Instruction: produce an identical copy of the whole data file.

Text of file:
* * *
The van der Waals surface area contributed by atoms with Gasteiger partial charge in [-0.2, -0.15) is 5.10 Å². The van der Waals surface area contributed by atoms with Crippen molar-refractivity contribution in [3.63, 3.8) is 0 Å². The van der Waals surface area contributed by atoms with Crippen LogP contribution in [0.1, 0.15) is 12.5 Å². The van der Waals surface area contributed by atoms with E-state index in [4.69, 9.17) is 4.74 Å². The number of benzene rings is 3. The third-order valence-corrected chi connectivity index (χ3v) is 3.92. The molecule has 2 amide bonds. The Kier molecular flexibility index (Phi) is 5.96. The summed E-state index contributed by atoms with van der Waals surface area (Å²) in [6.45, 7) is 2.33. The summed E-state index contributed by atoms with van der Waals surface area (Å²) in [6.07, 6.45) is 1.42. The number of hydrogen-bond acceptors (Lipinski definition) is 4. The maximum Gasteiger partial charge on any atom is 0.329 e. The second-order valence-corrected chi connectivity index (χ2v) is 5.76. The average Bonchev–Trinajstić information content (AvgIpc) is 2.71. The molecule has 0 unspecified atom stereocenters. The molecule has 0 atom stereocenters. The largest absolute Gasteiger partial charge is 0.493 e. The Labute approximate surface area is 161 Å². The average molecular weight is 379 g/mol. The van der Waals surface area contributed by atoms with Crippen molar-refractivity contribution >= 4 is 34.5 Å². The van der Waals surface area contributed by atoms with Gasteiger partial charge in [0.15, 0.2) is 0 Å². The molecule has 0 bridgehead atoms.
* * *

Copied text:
The van der Waals surface area contributed by atoms with Gasteiger partial charge in [-0.2, -0.15) is 5.10 Å². The van der Waals surface area contributed by atoms with Crippen molar-refractivity contribution in [3.63, 3.8) is 0 Å². The van der Waals surface area contributed by atoms with Crippen LogP contribution in [0.1, 0.15) is 12.5 Å². The van der Waals surface area contributed by atoms with E-state index in [4.69, 9.17) is 4.74 Å². The number of benzene rings is 3. The third-order valence-corrected chi connectivity index (χ3v) is 3.92. The molecule has 2 amide bonds. The Kier molecular flexibility index (Phi) is 5.96. The summed E-state index contributed by atoms with van der Waals surface area (Å²) in [6.45, 7) is 2.33. The summed E-state index contributed by atoms with van der Waals surface area (Å²) in [6.07, 6.45) is 1.42. The number of hydrogen-bond acceptors (Lipinski definition) is 4. The maximum Gasteiger partial charge on any atom is 0.329 e. The second-order valence-corrected chi connectivity index (χ2v) is 5.76. The average Bonchev–Trinajstić information content (AvgIpc) is 2.71. The molecule has 0 unspecified atom stereocenters. The molecule has 0 atom stereocenters. The largest absolute Gasteiger partial charge is 0.493 e. The Labute approximate surface area is 161 Å². The average molecular weight is 379 g/mol. The van der Waals surface area contributed by atoms with Crippen molar-refractivity contribution >= 4 is 34.5 Å². The van der Waals surface area contributed by atoms with Gasteiger partial charge in [0.15, 0.2) is 0 Å². The molecule has 0 bridgehead atoms.